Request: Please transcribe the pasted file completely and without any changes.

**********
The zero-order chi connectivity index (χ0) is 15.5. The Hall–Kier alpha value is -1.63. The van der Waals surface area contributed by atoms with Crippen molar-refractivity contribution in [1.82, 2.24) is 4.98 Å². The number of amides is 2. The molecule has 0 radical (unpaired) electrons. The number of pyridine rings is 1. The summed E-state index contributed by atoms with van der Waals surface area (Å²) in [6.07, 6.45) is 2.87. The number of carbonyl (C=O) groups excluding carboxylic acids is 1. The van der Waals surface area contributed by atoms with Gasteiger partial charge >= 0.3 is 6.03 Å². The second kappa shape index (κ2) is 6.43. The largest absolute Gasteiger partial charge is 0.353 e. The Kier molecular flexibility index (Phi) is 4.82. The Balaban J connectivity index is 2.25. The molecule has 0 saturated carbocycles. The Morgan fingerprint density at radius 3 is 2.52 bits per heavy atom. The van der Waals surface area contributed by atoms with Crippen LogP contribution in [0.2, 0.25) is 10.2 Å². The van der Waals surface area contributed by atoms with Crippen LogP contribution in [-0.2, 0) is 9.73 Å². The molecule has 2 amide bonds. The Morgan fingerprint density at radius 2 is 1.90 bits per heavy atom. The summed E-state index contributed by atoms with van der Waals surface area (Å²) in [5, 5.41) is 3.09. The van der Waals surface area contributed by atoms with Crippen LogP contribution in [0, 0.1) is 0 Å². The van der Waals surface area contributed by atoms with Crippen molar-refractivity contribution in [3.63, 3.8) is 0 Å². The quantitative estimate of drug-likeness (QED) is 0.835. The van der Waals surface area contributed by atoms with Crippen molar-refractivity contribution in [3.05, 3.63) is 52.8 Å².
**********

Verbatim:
The zero-order chi connectivity index (χ0) is 15.5. The Hall–Kier alpha value is -1.63. The van der Waals surface area contributed by atoms with Crippen molar-refractivity contribution in [1.82, 2.24) is 4.98 Å². The number of amides is 2. The molecule has 0 radical (unpaired) electrons. The number of pyridine rings is 1. The summed E-state index contributed by atoms with van der Waals surface area (Å²) in [6.07, 6.45) is 2.87. The number of carbonyl (C=O) groups excluding carboxylic acids is 1. The van der Waals surface area contributed by atoms with Gasteiger partial charge >= 0.3 is 6.03 Å². The second kappa shape index (κ2) is 6.43. The largest absolute Gasteiger partial charge is 0.353 e. The Kier molecular flexibility index (Phi) is 4.82. The Balaban J connectivity index is 2.25. The molecule has 0 saturated carbocycles. The Morgan fingerprint density at radius 3 is 2.52 bits per heavy atom. The van der Waals surface area contributed by atoms with Crippen LogP contribution in [0.2, 0.25) is 10.2 Å². The van der Waals surface area contributed by atoms with Crippen LogP contribution in [-0.2, 0) is 9.73 Å². The molecule has 2 amide bonds. The Morgan fingerprint density at radius 2 is 1.90 bits per heavy atom. The summed E-state index contributed by atoms with van der Waals surface area (Å²) in [5, 5.41) is 3.09. The van der Waals surface area contributed by atoms with Crippen LogP contribution in [0, 0.1) is 0 Å². The van der Waals surface area contributed by atoms with Crippen molar-refractivity contribution in [3.63, 3.8) is 0 Å². The quantitative estimate of drug-likeness (QED) is 0.835. The van der Waals surface area contributed by atoms with Crippen molar-refractivity contribution in [3.05, 3.63) is 52.8 Å².